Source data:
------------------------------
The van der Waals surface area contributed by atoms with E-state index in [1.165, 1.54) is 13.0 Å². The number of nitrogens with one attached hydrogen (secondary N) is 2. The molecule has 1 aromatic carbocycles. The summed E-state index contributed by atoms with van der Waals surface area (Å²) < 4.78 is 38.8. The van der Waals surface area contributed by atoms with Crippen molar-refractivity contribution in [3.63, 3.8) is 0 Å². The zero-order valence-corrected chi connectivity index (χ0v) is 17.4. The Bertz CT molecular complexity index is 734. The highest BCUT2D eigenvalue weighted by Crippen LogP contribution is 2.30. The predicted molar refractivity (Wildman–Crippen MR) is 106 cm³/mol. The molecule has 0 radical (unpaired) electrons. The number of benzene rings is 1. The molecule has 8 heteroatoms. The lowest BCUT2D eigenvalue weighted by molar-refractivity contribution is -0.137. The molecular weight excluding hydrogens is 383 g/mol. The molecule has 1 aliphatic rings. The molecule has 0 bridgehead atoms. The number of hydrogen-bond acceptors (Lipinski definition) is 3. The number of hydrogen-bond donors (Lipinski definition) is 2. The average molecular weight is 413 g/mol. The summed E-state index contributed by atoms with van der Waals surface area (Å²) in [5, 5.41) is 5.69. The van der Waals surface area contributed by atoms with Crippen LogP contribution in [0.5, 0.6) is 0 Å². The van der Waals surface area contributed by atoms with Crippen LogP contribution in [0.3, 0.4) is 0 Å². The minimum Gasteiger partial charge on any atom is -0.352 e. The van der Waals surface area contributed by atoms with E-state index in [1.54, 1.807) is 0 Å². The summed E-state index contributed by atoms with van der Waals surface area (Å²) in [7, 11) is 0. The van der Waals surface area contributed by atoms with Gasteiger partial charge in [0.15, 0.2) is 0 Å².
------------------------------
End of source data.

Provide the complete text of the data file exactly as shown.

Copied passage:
The van der Waals surface area contributed by atoms with E-state index in [1.165, 1.54) is 13.0 Å². The number of nitrogens with one attached hydrogen (secondary N) is 2. The molecule has 1 aromatic carbocycles. The summed E-state index contributed by atoms with van der Waals surface area (Å²) < 4.78 is 38.8. The van der Waals surface area contributed by atoms with Crippen molar-refractivity contribution in [3.63, 3.8) is 0 Å². The zero-order valence-corrected chi connectivity index (χ0v) is 17.4. The Bertz CT molecular complexity index is 734. The highest BCUT2D eigenvalue weighted by Crippen LogP contribution is 2.30. The predicted molar refractivity (Wildman–Crippen MR) is 106 cm³/mol. The molecule has 0 radical (unpaired) electrons. The number of benzene rings is 1. The molecule has 8 heteroatoms. The lowest BCUT2D eigenvalue weighted by molar-refractivity contribution is -0.137. The molecular weight excluding hydrogens is 383 g/mol. The molecule has 1 aliphatic rings. The molecule has 0 bridgehead atoms. The number of hydrogen-bond acceptors (Lipinski definition) is 3. The number of hydrogen-bond donors (Lipinski definition) is 2. The average molecular weight is 413 g/mol. The summed E-state index contributed by atoms with van der Waals surface area (Å²) in [5, 5.41) is 5.69. The van der Waals surface area contributed by atoms with Crippen LogP contribution in [0.5, 0.6) is 0 Å². The van der Waals surface area contributed by atoms with Crippen LogP contribution in [0.3, 0.4) is 0 Å². The minimum Gasteiger partial charge on any atom is -0.352 e. The van der Waals surface area contributed by atoms with E-state index in [1.54, 1.807) is 0 Å². The summed E-state index contributed by atoms with van der Waals surface area (Å²) in [7, 11) is 0. The van der Waals surface area contributed by atoms with Gasteiger partial charge in [0.15, 0.2) is 0 Å².